The case is Parkview Lounge, LLC v. National Labor Relations Board, a summary order issued on October 25. Davis was the employee. The NLRB said that management fired Davis for participating in union activity, and it ordered her reinstatement and backpay. Management says Davis was fired for cause.
The legal standard guiding federal court review of NLRB rulings is whether "its legal conclusions have a reasonable basis in law" and the factual findings are "supported by substantial evidence." Pay close attention to the standard of review. "Reasonable basis in law" does not mean the NLRB's legal analysis has to be ironclad and airtight. It means the legal analysis has to be "reasonable," a lower standard. And "substantial evidence" is lower than the "preponderance of the evidence" standard governing civil lawsuits, which is a 51 percent probability that the plaintiff is correct. "Substantial evidence" is lower than 51 percent, so long as the factual conclusions are still persuasive and stem from some evidence in the record. These lower standards of proof give the NLRB more leeway and discretion to manage the workplace based on its expertise.
This all means as follows: (1) the NLRB had a factual basis to find that management fired Davis because he took part in a union meeting. Management says the decisionmaker, Packin, did not know about Davis's protected activity. But the record shows that
according to Davis’s testimony, Ray Quiñones, a Parkview manager who was present at the January 27 meeting, gave a direct response to the staff and assured employees that he would relay to Packin the workplace concerns that Davis raised there. Geoffrey Daley, another manager present at the January 27 meeting, testified that he informed Packin about Davis’s comments at the January 27 meeting before she was terminated. This evidence, taken within the context of the record as a whole, adequately supports the Board’s conclusion that Packin knew of Davis’s protected concerted activity when he discharged her."
This is not a conjectural inference but a rational one, the Second Circuit (Walker, Carney and Koeltl [D.J.]) concludes.
What about retaliatory motive? Substantial evidence supports the NLRB's findings as the motive, as well. Davis was fired only two days after she attended the meeting. "Although Parkview contends that the Board afforded the timing undue weight, the Board was entitled to treat the brief two-day interval as probative of retaliatory animus." And, the evidence supports the NLRB's finding that management gave a false reason for Davis's termination. While management said Davis was unable to work with management,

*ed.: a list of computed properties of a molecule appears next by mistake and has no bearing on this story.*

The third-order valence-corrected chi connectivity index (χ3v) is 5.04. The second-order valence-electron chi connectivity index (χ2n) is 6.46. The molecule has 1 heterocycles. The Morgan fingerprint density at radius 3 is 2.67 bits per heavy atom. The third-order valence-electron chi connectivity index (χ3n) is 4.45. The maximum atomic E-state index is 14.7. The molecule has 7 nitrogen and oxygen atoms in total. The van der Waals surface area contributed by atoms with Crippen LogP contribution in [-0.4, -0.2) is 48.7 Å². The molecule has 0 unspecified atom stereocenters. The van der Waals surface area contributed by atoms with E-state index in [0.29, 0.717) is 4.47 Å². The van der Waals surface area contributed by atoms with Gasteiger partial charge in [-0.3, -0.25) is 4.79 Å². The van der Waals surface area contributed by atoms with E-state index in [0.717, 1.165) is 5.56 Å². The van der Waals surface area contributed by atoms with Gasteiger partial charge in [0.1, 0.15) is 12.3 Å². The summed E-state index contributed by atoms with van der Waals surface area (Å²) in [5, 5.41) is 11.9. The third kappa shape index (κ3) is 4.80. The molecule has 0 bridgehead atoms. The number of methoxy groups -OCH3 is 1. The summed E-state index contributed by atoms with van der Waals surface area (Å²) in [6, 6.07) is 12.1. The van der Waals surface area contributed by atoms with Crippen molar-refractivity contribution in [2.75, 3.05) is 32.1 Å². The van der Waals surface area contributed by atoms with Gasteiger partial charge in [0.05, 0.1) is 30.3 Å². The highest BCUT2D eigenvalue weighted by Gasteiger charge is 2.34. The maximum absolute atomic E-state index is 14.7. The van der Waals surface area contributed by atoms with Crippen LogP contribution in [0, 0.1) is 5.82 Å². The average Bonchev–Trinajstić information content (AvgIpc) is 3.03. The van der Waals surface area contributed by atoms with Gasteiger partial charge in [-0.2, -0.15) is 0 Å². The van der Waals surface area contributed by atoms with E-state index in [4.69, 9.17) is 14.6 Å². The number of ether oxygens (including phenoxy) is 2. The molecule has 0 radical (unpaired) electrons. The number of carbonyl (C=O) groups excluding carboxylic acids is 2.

The record demonstrates that, in different contexts, Parkview gave inconsistent reasons for Davis’s termination and that Davis had been praised for her work not long before she was shown to the door. Davis testified, and Parkview did not challenge the assertion, that Packin told her she was being terminated because she did not “get along with management.” In its official report to the New York State Department of Labor, Parkview gave “issues with service,” in addition to management issues, as a reason for Davis’s termination. Moreover, these stated reasons were at odds with the compliments Packin and another manager had given Davis just one week before her discharge: that she “was one of the stronger servers.” The presence in this record of such inconsistent justifications and assessments justifies the Board’s determination that the employer’s explanation for discharge was pretextual.Note to plaintiffs: inconsistent or shifting explanations for the employee's discharge is evidence of pretext.
So what about the remedy: backpay and reinstatement. Again, the Second Circuit defers to the NLRB. While management says the National Labor Relations Act says employees cannot be awarded back pay if they were suspended or discharged, and that this means Davis gets nothing because she was fired for cause, the NLRB found, and the Court of Appeals agrees, that while "the record does contain evidence that Davis had conflicts with management and that her performance had been subject to criticism on more than one occasion. But Parkview cites no authority for the proposition that, when the record contains evidence of an employee’s concurrent performance issues or conflicts with management, the Board may not order backpay and reinstatement after determining that an employer engaged in unlawful retaliatory acts with regard to that employee, and we are aware of none."